It is noteworthy, says Dr Saunders, “that Gillon is very selective in his reporting of these facts and conveniently does not mention that M had some awareness of herself and her environment, some understanding of language, occasionally spoke, appeared to be able to appreciate some things that were said to her and responded to music. Although she regularly experienced pain, this was not constant or extreme, and her condition was stable. And unlike dementia patients, who are terminally ill, she had a non-progressive condition.”
Now, that notion that the patient M should have been “allowed to die” because her “life is not worth living” reminded me strongly of a talk given by the historian Michael Burleigh years ago at a weekend conference I attended, run as it happens by the CMF. His ideas were subsequently elaborated in his book Death and Deliverance: “Euthanasia” in Germany c. 1900–1945 (1995). Two diabolical Nazi phrases stuck in my mind from his talk: “the sacred right to death” and a “life unworthy of life”. Now, the Nazi euthanasia programme was of course an intrinsic part (not simply a precursor) of the so-called final solution, which came to its climax during the war in the death camps. It was all part of the programme of Nazi eugenics: “life unworthy of life” was the life of the brain-damaged and mentally handicapped”: it was also that of the Jews and other “inferior” races.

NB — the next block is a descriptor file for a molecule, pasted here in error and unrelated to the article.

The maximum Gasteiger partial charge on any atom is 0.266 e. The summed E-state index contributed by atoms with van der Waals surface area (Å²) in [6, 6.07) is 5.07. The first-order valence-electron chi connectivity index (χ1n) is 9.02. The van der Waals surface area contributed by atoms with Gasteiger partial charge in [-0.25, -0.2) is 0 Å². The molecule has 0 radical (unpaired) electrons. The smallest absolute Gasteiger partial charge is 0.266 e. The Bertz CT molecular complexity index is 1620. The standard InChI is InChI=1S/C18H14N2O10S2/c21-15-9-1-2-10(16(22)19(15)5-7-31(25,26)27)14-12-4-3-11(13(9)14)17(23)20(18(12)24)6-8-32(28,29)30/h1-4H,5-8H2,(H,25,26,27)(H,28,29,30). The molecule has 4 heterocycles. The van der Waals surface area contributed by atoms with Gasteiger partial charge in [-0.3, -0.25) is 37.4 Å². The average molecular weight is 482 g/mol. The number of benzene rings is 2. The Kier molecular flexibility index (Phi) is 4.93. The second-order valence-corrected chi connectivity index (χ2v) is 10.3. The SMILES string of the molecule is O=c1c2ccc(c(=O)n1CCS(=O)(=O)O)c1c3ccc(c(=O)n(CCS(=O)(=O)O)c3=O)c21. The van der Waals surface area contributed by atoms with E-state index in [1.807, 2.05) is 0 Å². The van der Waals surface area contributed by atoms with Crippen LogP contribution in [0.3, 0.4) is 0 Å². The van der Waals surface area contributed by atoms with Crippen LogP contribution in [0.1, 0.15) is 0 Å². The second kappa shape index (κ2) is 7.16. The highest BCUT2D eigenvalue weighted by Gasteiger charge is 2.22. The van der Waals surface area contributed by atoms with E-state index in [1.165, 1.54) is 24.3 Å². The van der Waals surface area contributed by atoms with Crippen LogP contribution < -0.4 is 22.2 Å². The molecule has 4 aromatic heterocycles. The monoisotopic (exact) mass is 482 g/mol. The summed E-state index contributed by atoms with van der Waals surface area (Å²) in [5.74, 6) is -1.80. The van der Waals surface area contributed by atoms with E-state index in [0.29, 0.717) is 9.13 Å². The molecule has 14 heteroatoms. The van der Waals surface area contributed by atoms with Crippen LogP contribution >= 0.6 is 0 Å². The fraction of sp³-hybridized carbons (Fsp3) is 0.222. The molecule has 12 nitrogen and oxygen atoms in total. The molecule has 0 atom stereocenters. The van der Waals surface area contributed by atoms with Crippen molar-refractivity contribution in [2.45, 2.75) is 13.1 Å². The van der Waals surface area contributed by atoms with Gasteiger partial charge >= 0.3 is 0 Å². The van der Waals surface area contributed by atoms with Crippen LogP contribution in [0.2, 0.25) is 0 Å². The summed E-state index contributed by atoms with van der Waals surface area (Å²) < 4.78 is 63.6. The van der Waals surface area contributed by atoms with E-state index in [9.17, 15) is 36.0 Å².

I am well aware that Professor Gillon isn’t going anything like that far. But what he is saying is part of the same family of ideas: it’s potentially on the way. For, once a society abandons or weakens the idea of the sanctity of life, as he expressly wants ours to, it has no ultimate safeguard against this and other hellish deformations. That’s why in modern Germany — in sharp contrast to Holland — there is such an absolutely rigid taboo against euthanasia, against “mercy killing”: for the Germans can never forget that that was another Nazi phrase dreamed up to give their euthanasia programme a sentimental veneer of supposed compassion: and it should never be forgotten, by us, too, that the Nazis in their propaganda films didn’t sell their euthanasia programme to the German public by emphasising specifically Nazi ideas about racial strength and purity: they appealed directly to the feelings of sympathy of decent Germans for those who were suffering from lives “not worth living”.